Tuesday, July 29, 2008


So it says here our boys have traded Casey Kotchman and Stephen Marek for Mark Teixeira.

I am both sad and hopeful about this. Sad because I really like Casey and think he's going to be a productive hitter over the rest of his career (I'm betting on his June and most of July this year being an aberration), hopeful because Teixeira is an improvement and Marek isn't a huge loss. I don't really know if I see the Angels re-signing Big Teix after this year, so, Kendry Morales, you better be ready come 2009.

Monday, July 07, 2008


Back when we traded for Jon Garland, I tried to figure out what made him tick, how he got guys out. I got nowhere with this, and put it aside, figuring maybe after watching him a couple times per week I might get it.

After his first few starts, I began to think the answer to the question "How does Jon Garland get guys out?" was "He doesn't", but he's turned it around, and has been taking names all around the league for more than a dozen starts. I've been watching, and I must conclude that I simply have no idea how he's doing it.

But in watching him, I have come to yet another conclusion about Jon Garland: he is the most boring major league pitcher I have ever seen.

What do I mean by this? Well, you know, most major league pitchers, especially quality ones, have something about them that's exciting. A hot fastball, like Ervin Santana. A bendy breaking ball, like Francisco Rodriguez. A hot bendy fastball, like Scot Shields.

What does Jon Garland have? I don't know. A low-90s two-seamer: ho-hum. He throws a curve, but from the footage we've seen on telecasts, it was twenty times better in high school than it is now. I guess he has a change, too, I don't know what he's doing. The guy struck out two men with a guy on third and no outs today, and I literally had no idea it was happening until it was over.

And he doesn't have any personality, either. I don't mean in life, maybe he's the most personable guy there is, I have no idea -- I mean on the mound. He doesn't seem to gesture or show emotion or do anything. Has he ever talked to a catcher or anything on the mound? He congratulated Juan Rivera after his fine throw today, by the dugout, but that's not really on the field. He just doesn't seem to do anything -- except for slow down his pace painfully when multiple guys get on base. Which is boring. And he doesn't seem to being making any kind of impact on local media, either.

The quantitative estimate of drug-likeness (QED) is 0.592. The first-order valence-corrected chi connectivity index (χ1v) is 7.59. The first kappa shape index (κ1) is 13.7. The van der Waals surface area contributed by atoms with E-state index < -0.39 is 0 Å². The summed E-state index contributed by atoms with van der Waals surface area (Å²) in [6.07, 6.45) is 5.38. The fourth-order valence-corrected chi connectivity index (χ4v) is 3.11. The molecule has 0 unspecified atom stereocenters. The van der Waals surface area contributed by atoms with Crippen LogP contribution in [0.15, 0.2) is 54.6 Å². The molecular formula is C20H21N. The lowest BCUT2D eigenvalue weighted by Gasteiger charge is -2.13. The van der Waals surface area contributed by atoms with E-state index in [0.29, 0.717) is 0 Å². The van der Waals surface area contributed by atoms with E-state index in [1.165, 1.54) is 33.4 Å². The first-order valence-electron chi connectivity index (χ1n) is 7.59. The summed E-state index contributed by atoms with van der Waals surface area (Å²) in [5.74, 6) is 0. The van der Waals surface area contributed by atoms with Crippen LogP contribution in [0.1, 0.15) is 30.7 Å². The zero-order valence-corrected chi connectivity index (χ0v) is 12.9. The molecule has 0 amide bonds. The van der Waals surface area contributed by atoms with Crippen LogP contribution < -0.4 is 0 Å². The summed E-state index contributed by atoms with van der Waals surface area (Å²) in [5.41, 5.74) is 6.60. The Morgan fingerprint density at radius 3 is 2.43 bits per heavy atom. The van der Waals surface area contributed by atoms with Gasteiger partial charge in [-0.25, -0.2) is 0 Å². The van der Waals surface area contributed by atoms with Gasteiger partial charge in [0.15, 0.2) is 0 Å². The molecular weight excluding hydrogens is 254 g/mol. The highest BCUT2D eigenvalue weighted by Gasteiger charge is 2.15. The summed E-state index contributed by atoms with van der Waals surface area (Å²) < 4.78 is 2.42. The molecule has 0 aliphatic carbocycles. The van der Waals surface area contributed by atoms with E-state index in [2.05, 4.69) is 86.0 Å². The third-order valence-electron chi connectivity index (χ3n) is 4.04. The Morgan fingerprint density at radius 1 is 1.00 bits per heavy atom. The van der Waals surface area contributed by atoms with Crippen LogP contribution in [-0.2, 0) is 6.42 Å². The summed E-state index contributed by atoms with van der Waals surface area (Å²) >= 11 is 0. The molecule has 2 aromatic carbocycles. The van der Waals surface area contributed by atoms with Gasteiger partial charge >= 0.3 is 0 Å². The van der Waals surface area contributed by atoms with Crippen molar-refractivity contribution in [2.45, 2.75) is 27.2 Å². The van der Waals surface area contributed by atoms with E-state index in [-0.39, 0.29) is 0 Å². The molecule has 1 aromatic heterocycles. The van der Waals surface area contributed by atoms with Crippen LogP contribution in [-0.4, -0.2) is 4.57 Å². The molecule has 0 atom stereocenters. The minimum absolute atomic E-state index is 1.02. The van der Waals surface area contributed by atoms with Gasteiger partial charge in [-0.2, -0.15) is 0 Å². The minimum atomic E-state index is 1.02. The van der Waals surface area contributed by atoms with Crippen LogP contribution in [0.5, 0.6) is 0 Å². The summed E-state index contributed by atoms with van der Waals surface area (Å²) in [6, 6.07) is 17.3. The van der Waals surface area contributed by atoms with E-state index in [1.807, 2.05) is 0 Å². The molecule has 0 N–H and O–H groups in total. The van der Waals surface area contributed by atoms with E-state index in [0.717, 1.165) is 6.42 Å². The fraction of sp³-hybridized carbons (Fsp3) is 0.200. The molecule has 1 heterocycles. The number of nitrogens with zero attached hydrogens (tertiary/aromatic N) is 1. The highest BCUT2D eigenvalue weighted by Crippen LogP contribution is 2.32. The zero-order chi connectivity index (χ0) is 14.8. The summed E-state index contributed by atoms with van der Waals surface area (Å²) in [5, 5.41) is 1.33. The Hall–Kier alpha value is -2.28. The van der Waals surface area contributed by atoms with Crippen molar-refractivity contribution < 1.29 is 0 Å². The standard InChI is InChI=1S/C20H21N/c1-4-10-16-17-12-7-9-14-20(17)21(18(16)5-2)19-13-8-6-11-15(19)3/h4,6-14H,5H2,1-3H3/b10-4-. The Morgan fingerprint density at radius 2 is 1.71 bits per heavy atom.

Quite frankly, I don't even know what Jon Garland looks like. If he wants to come to my house he better be wearing his jersey otherwise I'm calling the cops about a stranger trespassing.

I was pondering these two Jon Garland facts, as I do, the fact that I don't know how he has success with such non-phenomenal stuff and by striking out no one, and the fact that I've never seen a pitcher so boring, when I finally had an epiphany:

Jon Garland bores opposing hitters to death.

I mean, think about it. When you're facing a big-time pitcher like John Lackey, you're on your game. You have a lot to think about. "Oh, is he going to throw his fastball? What about that curve? What do I do? What does he do?" You think about what's going on. You're engaged. Lackey's still gonna get you, but you know what's happening to you.

And when you face a bad pitcher, like Justin Speier Puts Gas On the Fire over the past month, you're at your best attention: "Now's my chance to get a hit, I gotta focus." You're in the game.

What are you thinking when you're batting against Jon Garland? "Oh, I guess here comes a sinker *YA-AWN* oh hell I better swing" and you tap some week grounder to the second baseman, and then you go back to the dugout and you've already forgotten what happened. And Garland strikes out three guys a game and gives up a not-unusual number of groundballs and ends up with an ERA better than the league average year after year after year. All by being uninteresting.

Well, whatever works.

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